offered, therefore, it falls to the Tribunal to determine its
meaning from the context in which it appears. Indeed, the central
question is the distinction, if any, between the term “importer in
Canada” and the simple noun “importer.” This question is
complicated by the fact that the term “importateur”
(“importer”) is unqualified by any reference to “au Canada”
(“in Canada”) in the French version.
Revenue Canada also relies upon the customs cargo control
documents, the CADEX lead sheets and the invoices, all of which
indicate that D & L is the importer or at least the importer of
record. This is surely prima facie evidence that merits
further investigation. That is why the Tribunal was asked to hear
this case. The prima facie evidence is quite strong, but not
so strong as to remove all doubt. In fact, as the Tribunal looked
into the matter, it became apparent that the customs cargo control
documents, the CADEX lead sheets and, of course, the invoices were
all prepared by Shengli or the import broker. There was no evidence
adduced that D & L had any knowledge of the information placed
on those documents and, as has been seen, some of that information
was false. It was Shengli that entered the instructions to “SHIP
& BILL TO: D & L” and that falsely declared the “[d]ate of
order.” The date declared, incidentally, is demonstrably wrong on
two counts. First, the goods were not ordered, they were sent.
Second, of course, the date is several days before the date of the
first contract made by Shengli to Ms. Deng and, thus, appears to
have been a fabrication.
The record is clear that the entire project was conceived and
executed by Shengli and that Ms. Lee exploited an earlier
friendship with Ms. Deng to make the arrangements and then to leave
D & L in a vulnerable position. In my view, the principals of D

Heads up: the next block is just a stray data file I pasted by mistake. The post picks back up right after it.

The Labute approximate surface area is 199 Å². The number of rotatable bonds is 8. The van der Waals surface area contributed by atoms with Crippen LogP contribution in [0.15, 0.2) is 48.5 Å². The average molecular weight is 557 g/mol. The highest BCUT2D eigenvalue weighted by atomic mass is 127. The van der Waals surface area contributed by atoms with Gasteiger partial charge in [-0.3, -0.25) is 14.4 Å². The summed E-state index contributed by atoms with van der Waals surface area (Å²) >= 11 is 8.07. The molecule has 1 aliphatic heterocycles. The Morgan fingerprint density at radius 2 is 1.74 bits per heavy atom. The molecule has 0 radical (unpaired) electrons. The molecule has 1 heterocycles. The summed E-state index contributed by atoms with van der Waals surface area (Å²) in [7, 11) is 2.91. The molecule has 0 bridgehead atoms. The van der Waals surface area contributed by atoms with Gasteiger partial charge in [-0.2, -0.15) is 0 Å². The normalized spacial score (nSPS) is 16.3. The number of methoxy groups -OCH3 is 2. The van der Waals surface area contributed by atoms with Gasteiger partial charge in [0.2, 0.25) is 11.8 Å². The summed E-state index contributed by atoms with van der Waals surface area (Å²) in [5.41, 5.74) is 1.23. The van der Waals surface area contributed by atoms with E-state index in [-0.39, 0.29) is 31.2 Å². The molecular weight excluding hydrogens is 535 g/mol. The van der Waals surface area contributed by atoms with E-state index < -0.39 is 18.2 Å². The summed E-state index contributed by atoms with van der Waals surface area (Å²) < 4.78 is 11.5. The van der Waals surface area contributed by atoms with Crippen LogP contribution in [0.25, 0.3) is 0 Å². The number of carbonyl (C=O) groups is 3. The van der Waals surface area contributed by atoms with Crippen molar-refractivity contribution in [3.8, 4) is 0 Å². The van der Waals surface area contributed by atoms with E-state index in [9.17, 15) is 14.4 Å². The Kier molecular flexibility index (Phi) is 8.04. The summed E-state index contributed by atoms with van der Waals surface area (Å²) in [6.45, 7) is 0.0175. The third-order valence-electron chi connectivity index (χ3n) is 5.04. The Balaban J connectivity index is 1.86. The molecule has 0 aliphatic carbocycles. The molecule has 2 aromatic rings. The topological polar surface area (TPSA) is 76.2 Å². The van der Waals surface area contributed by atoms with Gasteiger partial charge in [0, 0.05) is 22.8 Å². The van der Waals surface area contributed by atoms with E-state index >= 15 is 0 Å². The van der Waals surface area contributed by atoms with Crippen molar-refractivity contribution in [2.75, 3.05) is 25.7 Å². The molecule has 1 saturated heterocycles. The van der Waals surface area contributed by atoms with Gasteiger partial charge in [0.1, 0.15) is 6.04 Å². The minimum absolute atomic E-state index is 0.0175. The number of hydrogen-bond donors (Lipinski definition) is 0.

& L were victims of a gross deception conceived and executed
under the pretext of a friendship by Ms. Lee of Shengli.
That D & L was not the real importer should be obvious. If,
for example, D & L had attempted to receive into its own hands
the proceeds of sales, Shengli would have had no difficulty in
proving that it had never sold the goods to D & L and that it
had no right to the proceeds of sales. Indeed, but for the prudent
insistence of Mr. Li, the bank account would have borne and
required only the signature of Ms. Lee. That D & L was foolish
to lend its company name to the enterprise is now apparent. But
this is the only very tenuous link to any claim that D & L was,
in fact, the importer and, in my view, it does not have as much
weight as the facts already recounted. The reason for a hearing was
to sort out what appeared, at first, to be a complex mix of events.
However, the evidence received at the hearing persuaded me that the
real importer of the subject goods was Shengli and that D & L
was no more than its paid agent.
Accordingly, pursuant to section 90 of SIMA, I hereby rule that
the importer of the subject goods is Shengli.
1. R.S.C. 1985 c.
S-15, as amended.
2. Fresh Garlic
Originating in or Exported from the People’s Republic of China,
Inquiry No. NQ-96-002 , Finding, March 21, 1997, Statement of
Reasons, April 7, 1997.
3.  1 Ex. C.R.
129 at 136.
4. R.S.C. 1985, c. 1
5. Certain Artificial
Graphite Electrodes and Connecting Pins Originating in or Exported
from the United States of America, Canadian Import Tribunal,
Importer Ruling and Statement of Reasons, May 1, 1987.
6. Ibid. at 5.
8. Machine Tufted
Carpeting Originating in or Exported from the United States of
America, Canadian International Trade Tribunal, Finding, April 21,
1992, Statement of Reasons, May 6, 1992.
[Table of Contents
Initial publication: September 4, 1998